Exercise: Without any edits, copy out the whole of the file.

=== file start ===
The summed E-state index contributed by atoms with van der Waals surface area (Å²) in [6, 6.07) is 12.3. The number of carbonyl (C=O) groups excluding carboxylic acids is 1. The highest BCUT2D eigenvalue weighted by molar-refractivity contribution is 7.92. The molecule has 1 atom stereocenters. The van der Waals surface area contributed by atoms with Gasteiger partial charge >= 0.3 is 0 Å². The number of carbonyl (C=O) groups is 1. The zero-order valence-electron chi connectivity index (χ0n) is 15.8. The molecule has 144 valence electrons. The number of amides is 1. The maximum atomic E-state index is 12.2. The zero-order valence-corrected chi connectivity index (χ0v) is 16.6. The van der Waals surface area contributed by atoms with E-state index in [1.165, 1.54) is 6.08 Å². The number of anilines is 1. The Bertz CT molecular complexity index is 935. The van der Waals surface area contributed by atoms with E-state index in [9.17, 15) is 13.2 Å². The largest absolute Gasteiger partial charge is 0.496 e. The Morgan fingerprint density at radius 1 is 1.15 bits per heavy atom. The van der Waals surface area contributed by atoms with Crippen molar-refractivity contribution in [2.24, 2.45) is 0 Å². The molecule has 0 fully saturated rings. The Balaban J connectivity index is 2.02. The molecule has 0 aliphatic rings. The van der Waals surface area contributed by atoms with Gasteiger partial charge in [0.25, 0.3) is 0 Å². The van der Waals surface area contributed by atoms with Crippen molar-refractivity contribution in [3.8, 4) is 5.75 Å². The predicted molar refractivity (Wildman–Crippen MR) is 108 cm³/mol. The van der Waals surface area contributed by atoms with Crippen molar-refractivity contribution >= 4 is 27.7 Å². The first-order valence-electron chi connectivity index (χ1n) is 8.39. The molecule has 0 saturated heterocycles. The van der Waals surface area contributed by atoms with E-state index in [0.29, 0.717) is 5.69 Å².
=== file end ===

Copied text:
The summed E-state index contributed by atoms with van der Waals surface area (Å²) in [6, 6.07) is 12.3. The number of carbonyl (C=O) groups excluding carboxylic acids is 1. The highest BCUT2D eigenvalue weighted by molar-refractivity contribution is 7.92. The molecule has 1 atom stereocenters. The van der Waals surface area contributed by atoms with Gasteiger partial charge >= 0.3 is 0 Å². The number of carbonyl (C=O) groups is 1. The zero-order valence-electron chi connectivity index (χ0n) is 15.8. The molecule has 144 valence electrons. The number of amides is 1. The maximum atomic E-state index is 12.2. The zero-order valence-corrected chi connectivity index (χ0v) is 16.6. The van der Waals surface area contributed by atoms with E-state index in [1.165, 1.54) is 6.08 Å². The number of anilines is 1. The Bertz CT molecular complexity index is 935. The van der Waals surface area contributed by atoms with E-state index in [9.17, 15) is 13.2 Å². The largest absolute Gasteiger partial charge is 0.496 e. The Morgan fingerprint density at radius 1 is 1.15 bits per heavy atom. The van der Waals surface area contributed by atoms with Crippen molar-refractivity contribution in [2.24, 2.45) is 0 Å². The molecule has 0 fully saturated rings. The Balaban J connectivity index is 2.02. The molecule has 0 aliphatic rings. The van der Waals surface area contributed by atoms with Gasteiger partial charge in [0.25, 0.3) is 0 Å². The van der Waals surface area contributed by atoms with Crippen molar-refractivity contribution in [3.8, 4) is 5.75 Å². The predicted molar refractivity (Wildman–Crippen MR) is 108 cm³/mol. The van der Waals surface area contributed by atoms with Crippen molar-refractivity contribution >= 4 is 27.7 Å². The first-order valence-electron chi connectivity index (χ1n) is 8.39. The molecule has 0 saturated heterocycles. The van der Waals surface area contributed by atoms with E-state index in [0.29, 0.717) is 5.69 Å².